Mush Campaigns



  • So, while I've been slowly working through code academy with the goal of starting a mush of some sort at some point, I've been thinking about themes and settings a little bit.

    Has anyone played on a Mush with successful campaigns? Like, with coherent plot arcs that players are interested in? If so, how was it pulled off? Most of the time, when I see things like that, it's staffalts ignoring player input and ideas, and things wind up with a bunch of players milling around in bars, only reading bboard 1 about what's going on with the plot railroad.



  • Certainly. I've been running DC games for over 10 years and on most of them I've run story arcs that impacted the world. Sadly I have yet to get New 52 driving in that direction but it can be done.

    As for how hard it was to pull off...that varied. Sometimes players just did not get into it or half way through you'd find out things weren't going the way you anticipated. So long as you stay flexible, however, I think most campaigns would be fairly easy to do. Especially if you have story staff to help.

    And yes, always listen to player input. They're the people playing the campaign after all. Bore them and they'll just stop playing.



  • @SG Yeah, I've seen it done really well and really badly. For the ones I felt were really well done, I really see two requirements and this doesn't necessarily mean it has to be small but you can tell why it helps: 1) I think that for it to be done well, the plots have to be accessible to pretty much any played character. 2) And I think the GM has to be so familiar with every character that can be involved to make it reasonably structured to them to make it meaningful. Partially customized, if not fully.

    I think the only reason this sounds so unreasonably high a bar is because most MUs have become super insular and characters are very likely not familiar with each other. In thinking of one counter example, I played on a place with hundreds of characters that I could have recited from memory what their personalities and goals were like, and that was just due to the really high degree of interaction, not because I'm anything special memory wise.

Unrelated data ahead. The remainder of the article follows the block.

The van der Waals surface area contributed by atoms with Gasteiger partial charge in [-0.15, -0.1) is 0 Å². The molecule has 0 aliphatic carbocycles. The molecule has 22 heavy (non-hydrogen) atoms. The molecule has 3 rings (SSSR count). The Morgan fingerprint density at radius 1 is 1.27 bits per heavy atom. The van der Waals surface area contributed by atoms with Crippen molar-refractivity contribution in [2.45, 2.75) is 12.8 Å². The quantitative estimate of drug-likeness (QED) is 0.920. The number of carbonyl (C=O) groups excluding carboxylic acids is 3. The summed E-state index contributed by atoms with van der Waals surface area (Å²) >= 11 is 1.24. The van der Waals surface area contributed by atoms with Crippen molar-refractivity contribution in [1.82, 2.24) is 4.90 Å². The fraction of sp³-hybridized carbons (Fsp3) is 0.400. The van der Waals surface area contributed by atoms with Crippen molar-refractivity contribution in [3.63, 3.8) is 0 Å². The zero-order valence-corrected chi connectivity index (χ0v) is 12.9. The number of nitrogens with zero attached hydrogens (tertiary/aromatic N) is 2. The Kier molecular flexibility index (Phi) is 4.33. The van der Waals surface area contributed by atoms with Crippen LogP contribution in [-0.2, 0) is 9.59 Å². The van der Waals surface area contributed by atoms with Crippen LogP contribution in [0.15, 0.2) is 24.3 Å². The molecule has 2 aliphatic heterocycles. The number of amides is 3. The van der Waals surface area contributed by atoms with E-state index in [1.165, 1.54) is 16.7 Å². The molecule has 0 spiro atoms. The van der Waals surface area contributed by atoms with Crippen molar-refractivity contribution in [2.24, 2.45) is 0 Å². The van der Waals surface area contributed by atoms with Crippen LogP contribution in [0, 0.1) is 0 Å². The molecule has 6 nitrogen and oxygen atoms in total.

• @SG said:

    Has anyone played on a Mush with successful campaigns?

    On Battlestar Cerberus,we sure as hell tried.

    Did we succeed? I think for a long time yes, though the players would be able to say better than I can, and ultimately the game's plot heaviness is what made it unsustainable, when the headwiz went to law school and we ran into problems with what we'd envisioned as a major turning point arc on Gemenon (it was both over-plotted and under-plotted, somehow, and suddenly it was time to do it and none of us who were around could 'fix' it on the fly).

    This is our game timeline, and I think it basically held together through the big Pegasus Rip-Off arc, which was about a year and a half into things. So not too bad. http://battlestarcerberus.wikidot.com/timeline

    I don't know if I'd staff like that again. It was a stupid amount of work. But it was, by far, the most fun I'd ever had and the most invested I'd ever been in a position, and that was because we all cared about the story so much.


  • Tutorialist

    Star Trek: Gamma One has some successful campaigns for a while. However, players began getting more and more unhappy and people started leaving. I think that a successful campaign requires not only an active and well prepared GM but also players who are there an interested in it.


  • Admin

    Most of my plots are composed of long arcs even though I often run one-shot scenes which seem disconnected at a first glance, and those arcs themselves are acts in a larger story. If that's what you mean by 'campaign' then I have some experience in this area.

    Some observations about what I've found is good to do or to avoid:

    1. Before you begin get approval from staff. Even if you are staff get approval from your colleagues but it's especially important if you aren't. The last thing in the universe is to get griped at for doing things without asking or, worse, to be forced to stop after investing a lot of time into something like this.

    2. The biggest problem you'll have by far is people, including yourself, flaking out. Campaigns aren't based on bursts or activity but the long burn, which is a very tough balancing act of real-life schedules, time zones and availability.

    To solve this it's very important to have as few bottlenecks in place to begin with. To start with ask yourself some realistic questions - how available can you be for the foreseeable future? Do your online times match most of your potential players'? Then afterwards, make sure no one character is essential to the plot because what do you do when they stop playing abruptly?

    While you're at it, realize the game is also a participant. I had a plotline on Eldritch for 6-7 people, 5 of whom disappeared after a couple of months. That decimated my plans because too many of the hooks and threads I had planted were left dangling, and I would essentially have to start over.